Monday, September 27, 2004

code smell: tests/production LOC ratio

disclaimer: this reasoning assumes the project is striving for 100% production code coverage by unit tests.

As noted elsewhere, optimal lines of code (LOC) ratio for production code vs unit tests is about 1:1. I wonder, does significant deviation on either part indicate a code smell?

First, consider the case when the ratio is about 5:1. This could mean two things:
  1. Code coverage is poor (a good guess -- about 20-30%). No good, obviously.
  2. If code coverage is in 80-95%% range than we most probably have some flavour of acceptance (functional) tests not a canonical unit tests. Which is no good either.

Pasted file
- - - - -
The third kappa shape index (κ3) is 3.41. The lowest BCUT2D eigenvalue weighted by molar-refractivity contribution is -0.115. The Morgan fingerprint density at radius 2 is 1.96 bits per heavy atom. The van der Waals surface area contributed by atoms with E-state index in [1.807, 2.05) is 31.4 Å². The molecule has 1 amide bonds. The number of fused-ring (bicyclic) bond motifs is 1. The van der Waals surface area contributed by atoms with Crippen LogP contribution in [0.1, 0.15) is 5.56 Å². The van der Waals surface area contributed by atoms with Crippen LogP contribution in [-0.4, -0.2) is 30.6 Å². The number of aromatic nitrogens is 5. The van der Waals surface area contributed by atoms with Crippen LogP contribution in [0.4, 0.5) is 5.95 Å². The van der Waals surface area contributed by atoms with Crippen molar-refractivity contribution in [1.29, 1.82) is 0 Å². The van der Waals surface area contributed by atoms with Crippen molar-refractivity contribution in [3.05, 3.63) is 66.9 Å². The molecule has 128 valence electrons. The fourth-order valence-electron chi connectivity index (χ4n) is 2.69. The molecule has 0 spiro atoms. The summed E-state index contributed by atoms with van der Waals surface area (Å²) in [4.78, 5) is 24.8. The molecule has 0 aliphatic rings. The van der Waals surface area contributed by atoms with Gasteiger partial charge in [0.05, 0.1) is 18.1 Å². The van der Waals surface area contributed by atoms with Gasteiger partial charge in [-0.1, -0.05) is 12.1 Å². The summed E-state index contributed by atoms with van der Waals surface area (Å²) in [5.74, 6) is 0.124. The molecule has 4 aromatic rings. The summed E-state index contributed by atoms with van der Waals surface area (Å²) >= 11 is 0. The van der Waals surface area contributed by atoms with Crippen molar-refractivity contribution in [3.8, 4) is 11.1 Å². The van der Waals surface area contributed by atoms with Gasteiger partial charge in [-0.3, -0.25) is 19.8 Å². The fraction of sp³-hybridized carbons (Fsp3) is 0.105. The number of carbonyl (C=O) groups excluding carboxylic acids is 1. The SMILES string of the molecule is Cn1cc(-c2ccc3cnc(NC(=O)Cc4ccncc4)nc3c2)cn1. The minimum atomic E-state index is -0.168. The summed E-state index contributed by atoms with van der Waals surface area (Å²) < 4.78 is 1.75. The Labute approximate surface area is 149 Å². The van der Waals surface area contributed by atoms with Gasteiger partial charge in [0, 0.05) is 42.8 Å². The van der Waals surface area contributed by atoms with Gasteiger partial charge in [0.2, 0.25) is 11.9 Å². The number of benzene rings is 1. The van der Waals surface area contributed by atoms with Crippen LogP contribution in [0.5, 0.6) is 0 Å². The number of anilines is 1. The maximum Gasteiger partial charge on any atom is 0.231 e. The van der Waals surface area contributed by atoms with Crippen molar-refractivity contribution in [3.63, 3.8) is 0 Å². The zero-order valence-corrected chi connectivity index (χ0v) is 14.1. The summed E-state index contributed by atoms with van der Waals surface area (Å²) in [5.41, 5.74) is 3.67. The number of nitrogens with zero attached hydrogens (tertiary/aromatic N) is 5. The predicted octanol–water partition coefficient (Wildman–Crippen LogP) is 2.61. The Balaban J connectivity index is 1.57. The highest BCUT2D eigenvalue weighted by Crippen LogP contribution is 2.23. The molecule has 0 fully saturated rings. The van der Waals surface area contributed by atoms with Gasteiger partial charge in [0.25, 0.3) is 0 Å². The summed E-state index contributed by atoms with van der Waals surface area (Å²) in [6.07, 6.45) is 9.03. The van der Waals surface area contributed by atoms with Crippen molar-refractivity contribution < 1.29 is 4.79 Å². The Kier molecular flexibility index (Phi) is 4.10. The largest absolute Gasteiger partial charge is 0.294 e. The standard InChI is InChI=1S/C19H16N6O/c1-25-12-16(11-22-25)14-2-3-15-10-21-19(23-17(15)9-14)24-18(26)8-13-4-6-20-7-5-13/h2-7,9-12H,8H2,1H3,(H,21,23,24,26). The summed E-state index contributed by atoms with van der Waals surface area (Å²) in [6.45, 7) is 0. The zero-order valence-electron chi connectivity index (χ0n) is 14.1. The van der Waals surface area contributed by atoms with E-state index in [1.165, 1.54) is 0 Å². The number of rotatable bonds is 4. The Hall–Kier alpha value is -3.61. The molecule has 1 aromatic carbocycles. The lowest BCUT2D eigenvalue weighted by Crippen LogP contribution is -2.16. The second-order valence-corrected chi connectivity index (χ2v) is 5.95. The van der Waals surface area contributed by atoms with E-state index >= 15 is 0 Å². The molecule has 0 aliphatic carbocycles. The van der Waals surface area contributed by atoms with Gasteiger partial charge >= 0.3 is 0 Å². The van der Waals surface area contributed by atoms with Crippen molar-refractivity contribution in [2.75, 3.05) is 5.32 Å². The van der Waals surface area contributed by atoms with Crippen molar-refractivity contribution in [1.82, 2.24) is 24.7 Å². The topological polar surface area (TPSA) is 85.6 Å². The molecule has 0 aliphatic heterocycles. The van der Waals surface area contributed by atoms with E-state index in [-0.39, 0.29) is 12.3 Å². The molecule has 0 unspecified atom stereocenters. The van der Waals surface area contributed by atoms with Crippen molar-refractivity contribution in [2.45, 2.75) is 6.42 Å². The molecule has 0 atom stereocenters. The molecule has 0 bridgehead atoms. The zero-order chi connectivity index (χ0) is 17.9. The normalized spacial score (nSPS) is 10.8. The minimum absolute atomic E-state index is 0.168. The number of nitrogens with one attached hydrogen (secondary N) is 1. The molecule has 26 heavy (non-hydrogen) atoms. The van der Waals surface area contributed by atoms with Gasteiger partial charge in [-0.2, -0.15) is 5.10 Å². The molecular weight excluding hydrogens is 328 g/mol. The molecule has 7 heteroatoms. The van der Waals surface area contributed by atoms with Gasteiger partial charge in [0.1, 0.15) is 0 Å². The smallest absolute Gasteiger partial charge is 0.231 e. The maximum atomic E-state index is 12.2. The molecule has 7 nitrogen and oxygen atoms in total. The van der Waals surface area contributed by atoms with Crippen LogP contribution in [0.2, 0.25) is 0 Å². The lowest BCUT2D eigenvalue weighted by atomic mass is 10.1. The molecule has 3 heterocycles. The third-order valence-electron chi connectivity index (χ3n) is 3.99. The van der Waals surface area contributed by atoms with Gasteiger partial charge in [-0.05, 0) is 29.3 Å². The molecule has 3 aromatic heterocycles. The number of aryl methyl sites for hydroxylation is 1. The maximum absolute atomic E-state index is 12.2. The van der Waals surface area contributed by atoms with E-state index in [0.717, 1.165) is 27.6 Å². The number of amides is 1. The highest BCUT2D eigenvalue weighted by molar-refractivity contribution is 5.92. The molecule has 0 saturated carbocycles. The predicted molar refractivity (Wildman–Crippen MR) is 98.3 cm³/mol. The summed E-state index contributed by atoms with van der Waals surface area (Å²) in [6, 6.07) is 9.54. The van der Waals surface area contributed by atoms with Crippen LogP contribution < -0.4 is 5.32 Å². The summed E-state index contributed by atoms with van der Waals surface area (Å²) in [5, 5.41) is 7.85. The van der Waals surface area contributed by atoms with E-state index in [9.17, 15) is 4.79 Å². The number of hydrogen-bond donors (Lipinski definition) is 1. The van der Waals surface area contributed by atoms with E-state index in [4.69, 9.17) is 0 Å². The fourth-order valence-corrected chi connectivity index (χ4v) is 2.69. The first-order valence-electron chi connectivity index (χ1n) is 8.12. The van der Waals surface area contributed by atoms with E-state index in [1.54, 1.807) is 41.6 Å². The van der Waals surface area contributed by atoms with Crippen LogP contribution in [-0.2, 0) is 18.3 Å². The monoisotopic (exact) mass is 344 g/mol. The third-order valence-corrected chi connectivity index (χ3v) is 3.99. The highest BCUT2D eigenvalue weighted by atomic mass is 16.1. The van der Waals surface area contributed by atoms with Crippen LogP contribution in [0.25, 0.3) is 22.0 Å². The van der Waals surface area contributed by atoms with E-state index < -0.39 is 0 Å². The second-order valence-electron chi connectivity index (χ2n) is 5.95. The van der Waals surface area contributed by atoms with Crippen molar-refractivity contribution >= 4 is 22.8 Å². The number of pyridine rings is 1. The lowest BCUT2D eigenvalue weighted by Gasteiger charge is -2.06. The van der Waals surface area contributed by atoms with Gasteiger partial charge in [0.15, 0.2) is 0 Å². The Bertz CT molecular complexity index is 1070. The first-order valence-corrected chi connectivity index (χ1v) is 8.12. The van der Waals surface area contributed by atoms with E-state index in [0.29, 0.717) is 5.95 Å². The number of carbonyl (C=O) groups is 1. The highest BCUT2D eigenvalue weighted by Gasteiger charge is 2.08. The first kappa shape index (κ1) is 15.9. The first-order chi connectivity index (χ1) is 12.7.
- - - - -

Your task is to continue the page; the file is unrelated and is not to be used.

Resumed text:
Second scenario - when the ratio is 1:3 or even 1:5. Though less common, I still got into this situation from time to time. From my experience, this is usually a sign of a code smell:
  1. Elaborate setup code and/or a lot of stubs may indicate not well factored class hierarchy.
  2. Lengthy test cases for particular production methods can indicate a heavyweight class waiting for the Extract class refactoring to be applied.
Usually this ratio for my own code varies between 2:1 and 1:2. If it grows more, I tend to pay attention to either tests or the code itself. My experience here is mostly Python-based, in more verbose language like Java these figures may be a bit more vague.

PS: May be a "design smell" is a more appropriate term here?

update: My post's arguments were completed thrashed at I'm still trying to figure out how much I (dis-)agree with them.


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